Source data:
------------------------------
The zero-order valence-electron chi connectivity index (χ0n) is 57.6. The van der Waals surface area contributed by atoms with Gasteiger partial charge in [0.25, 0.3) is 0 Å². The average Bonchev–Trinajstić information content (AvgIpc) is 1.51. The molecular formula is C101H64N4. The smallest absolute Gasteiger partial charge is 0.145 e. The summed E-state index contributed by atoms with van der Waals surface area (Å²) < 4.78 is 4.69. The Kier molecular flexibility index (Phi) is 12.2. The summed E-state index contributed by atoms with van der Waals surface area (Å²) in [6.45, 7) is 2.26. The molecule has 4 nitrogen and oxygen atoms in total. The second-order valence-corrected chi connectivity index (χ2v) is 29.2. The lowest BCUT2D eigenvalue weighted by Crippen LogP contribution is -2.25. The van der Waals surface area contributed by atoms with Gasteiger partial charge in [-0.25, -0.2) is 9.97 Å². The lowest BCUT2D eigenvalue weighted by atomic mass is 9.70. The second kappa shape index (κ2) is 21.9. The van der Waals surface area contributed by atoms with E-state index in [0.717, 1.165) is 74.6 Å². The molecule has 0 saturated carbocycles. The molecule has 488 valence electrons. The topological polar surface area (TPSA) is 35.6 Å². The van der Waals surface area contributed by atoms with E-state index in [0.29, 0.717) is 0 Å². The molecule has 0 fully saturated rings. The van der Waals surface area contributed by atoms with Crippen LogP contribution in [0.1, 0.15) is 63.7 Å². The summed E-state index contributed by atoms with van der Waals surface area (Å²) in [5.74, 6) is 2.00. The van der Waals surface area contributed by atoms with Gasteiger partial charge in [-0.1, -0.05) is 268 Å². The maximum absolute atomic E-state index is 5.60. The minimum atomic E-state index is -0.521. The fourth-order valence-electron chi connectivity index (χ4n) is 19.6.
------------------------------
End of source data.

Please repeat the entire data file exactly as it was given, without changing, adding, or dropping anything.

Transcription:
The zero-order valence-electron chi connectivity index (χ0n) is 57.6. The van der Waals surface area contributed by atoms with Gasteiger partial charge in [0.25, 0.3) is 0 Å². The average Bonchev–Trinajstić information content (AvgIpc) is 1.51. The molecular formula is C101H64N4. The smallest absolute Gasteiger partial charge is 0.145 e. The summed E-state index contributed by atoms with van der Waals surface area (Å²) < 4.78 is 4.69. The Kier molecular flexibility index (Phi) is 12.2. The summed E-state index contributed by atoms with van der Waals surface area (Å²) in [6.45, 7) is 2.26. The molecule has 4 nitrogen and oxygen atoms in total. The second-order valence-corrected chi connectivity index (χ2v) is 29.2. The lowest BCUT2D eigenvalue weighted by Crippen LogP contribution is -2.25. The van der Waals surface area contributed by atoms with Gasteiger partial charge in [-0.25, -0.2) is 9.97 Å². The lowest BCUT2D eigenvalue weighted by atomic mass is 9.70. The second kappa shape index (κ2) is 21.9. The van der Waals surface area contributed by atoms with E-state index in [0.717, 1.165) is 74.6 Å². The molecule has 0 saturated carbocycles. The molecule has 488 valence electrons. The topological polar surface area (TPSA) is 35.6 Å². The van der Waals surface area contributed by atoms with E-state index in [0.29, 0.717) is 0 Å². The molecule has 0 fully saturated rings. The van der Waals surface area contributed by atoms with Crippen LogP contribution in [0.1, 0.15) is 63.7 Å². The summed E-state index contributed by atoms with van der Waals surface area (Å²) in [5.74, 6) is 2.00. The van der Waals surface area contributed by atoms with Gasteiger partial charge in [-0.1, -0.05) is 268 Å². The maximum absolute atomic E-state index is 5.60. The minimum atomic E-state index is -0.521. The fourth-order valence-electron chi connectivity index (χ4n) is 19.6.